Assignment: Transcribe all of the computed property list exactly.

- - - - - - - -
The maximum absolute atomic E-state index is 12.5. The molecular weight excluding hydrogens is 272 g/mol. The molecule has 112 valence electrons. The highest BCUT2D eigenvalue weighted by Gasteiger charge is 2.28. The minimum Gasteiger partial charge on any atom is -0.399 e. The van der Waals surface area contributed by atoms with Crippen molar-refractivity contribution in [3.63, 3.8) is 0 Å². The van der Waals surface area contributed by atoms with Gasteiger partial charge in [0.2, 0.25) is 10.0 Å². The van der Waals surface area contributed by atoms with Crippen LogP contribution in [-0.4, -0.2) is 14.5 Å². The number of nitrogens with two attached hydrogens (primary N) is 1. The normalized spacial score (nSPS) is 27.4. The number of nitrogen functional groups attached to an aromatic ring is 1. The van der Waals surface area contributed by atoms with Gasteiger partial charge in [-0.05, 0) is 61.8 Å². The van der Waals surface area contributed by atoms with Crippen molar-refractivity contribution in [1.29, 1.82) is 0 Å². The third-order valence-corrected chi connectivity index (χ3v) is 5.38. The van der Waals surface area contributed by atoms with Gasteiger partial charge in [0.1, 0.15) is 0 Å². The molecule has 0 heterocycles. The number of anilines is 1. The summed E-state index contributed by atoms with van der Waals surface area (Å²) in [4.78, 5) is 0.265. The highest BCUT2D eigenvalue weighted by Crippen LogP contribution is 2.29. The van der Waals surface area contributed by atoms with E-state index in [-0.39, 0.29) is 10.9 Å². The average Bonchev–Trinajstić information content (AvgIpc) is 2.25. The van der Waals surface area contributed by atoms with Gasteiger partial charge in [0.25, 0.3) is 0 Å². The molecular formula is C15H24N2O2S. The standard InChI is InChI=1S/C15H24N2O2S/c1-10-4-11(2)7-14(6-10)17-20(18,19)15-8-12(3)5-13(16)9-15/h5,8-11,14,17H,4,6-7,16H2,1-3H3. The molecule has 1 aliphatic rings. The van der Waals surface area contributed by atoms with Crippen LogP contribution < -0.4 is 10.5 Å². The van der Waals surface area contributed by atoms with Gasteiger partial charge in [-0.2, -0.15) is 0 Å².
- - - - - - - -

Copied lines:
The maximum absolute atomic E-state index is 12.5. The molecular weight excluding hydrogens is 272 g/mol. The molecule has 112 valence electrons. The highest BCUT2D eigenvalue weighted by Gasteiger charge is 2.28. The minimum Gasteiger partial charge on any atom is -0.399 e. The van der Waals surface area contributed by atoms with Crippen molar-refractivity contribution in [3.63, 3.8) is 0 Å². The van der Waals surface area contributed by atoms with Gasteiger partial charge in [0.2, 0.25) is 10.0 Å². The van der Waals surface area contributed by atoms with Crippen LogP contribution in [-0.4, -0.2) is 14.5 Å². The number of nitrogens with two attached hydrogens (primary N) is 1. The normalized spacial score (nSPS) is 27.4. The number of nitrogen functional groups attached to an aromatic ring is 1. The van der Waals surface area contributed by atoms with Gasteiger partial charge in [-0.05, 0) is 61.8 Å². The van der Waals surface area contributed by atoms with Crippen molar-refractivity contribution in [1.29, 1.82) is 0 Å². The third-order valence-corrected chi connectivity index (χ3v) is 5.38. The van der Waals surface area contributed by atoms with Gasteiger partial charge in [0.1, 0.15) is 0 Å². The molecule has 0 heterocycles. The number of anilines is 1. The summed E-state index contributed by atoms with van der Waals surface area (Å²) in [4.78, 5) is 0.265. The highest BCUT2D eigenvalue weighted by Crippen LogP contribution is 2.29. The van der Waals surface area contributed by atoms with E-state index in [-0.39, 0.29) is 10.9 Å². The average Bonchev–Trinajstić information content (AvgIpc) is 2.25. The van der Waals surface area contributed by atoms with Gasteiger partial charge in [0.25, 0.3) is 0 Å². The molecular formula is C15H24N2O2S. The standard InChI is InChI=1S/C15H24N2O2S/c1-10-4-11(2)7-14(6-10)17-20(18,19)15-8-12(3)5-13(16)9-15/h5,8-11,14,17H,4,6-7,16H2,1-3H3. The molecule has 1 aliphatic rings. The van der Waals surface area contributed by atoms with Crippen LogP contribution < -0.4 is 10.5 Å². The van der Waals surface area contributed by atoms with Gasteiger partial charge in [-0.2, -0.15) is 0 Å².